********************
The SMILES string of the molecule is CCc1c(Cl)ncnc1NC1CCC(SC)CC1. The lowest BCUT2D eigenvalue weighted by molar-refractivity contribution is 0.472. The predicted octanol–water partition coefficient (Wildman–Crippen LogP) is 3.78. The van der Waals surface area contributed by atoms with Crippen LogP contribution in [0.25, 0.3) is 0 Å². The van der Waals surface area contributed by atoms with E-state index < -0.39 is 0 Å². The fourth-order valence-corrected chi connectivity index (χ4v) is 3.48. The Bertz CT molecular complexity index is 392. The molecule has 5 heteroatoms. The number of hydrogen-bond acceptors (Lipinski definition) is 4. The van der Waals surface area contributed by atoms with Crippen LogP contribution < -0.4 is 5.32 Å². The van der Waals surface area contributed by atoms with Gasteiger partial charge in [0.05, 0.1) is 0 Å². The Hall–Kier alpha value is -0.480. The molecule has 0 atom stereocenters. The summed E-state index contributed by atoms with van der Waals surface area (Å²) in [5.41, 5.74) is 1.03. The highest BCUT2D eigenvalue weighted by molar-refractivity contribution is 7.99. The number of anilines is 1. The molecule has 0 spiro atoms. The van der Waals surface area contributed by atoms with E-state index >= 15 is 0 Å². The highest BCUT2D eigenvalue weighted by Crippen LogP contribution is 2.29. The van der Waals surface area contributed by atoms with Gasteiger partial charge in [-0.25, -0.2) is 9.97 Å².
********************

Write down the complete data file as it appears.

The SMILES string of the molecule is CCc1c(Cl)ncnc1NC1CCC(SC)CC1. The lowest BCUT2D eigenvalue weighted by molar-refractivity contribution is 0.472. The predicted octanol–water partition coefficient (Wildman–Crippen LogP) is 3.78. The van der Waals surface area contributed by atoms with Crippen LogP contribution in [0.25, 0.3) is 0 Å². The van der Waals surface area contributed by atoms with E-state index < -0.39 is 0 Å². The fourth-order valence-corrected chi connectivity index (χ4v) is 3.48. The Bertz CT molecular complexity index is 392. The molecule has 5 heteroatoms. The number of hydrogen-bond acceptors (Lipinski definition) is 4. The van der Waals surface area contributed by atoms with Crippen LogP contribution < -0.4 is 5.32 Å². The van der Waals surface area contributed by atoms with Gasteiger partial charge in [0.05, 0.1) is 0 Å². The Hall–Kier alpha value is -0.480. The molecule has 0 atom stereocenters. The summed E-state index contributed by atoms with van der Waals surface area (Å²) in [5.41, 5.74) is 1.03. The highest BCUT2D eigenvalue weighted by molar-refractivity contribution is 7.99. The number of anilines is 1. The molecule has 0 spiro atoms. The van der Waals surface area contributed by atoms with E-state index >= 15 is 0 Å². The highest BCUT2D eigenvalue weighted by Crippen LogP contribution is 2.29. The van der Waals surface area contributed by atoms with Gasteiger partial charge in [-0.25, -0.2) is 9.97 Å².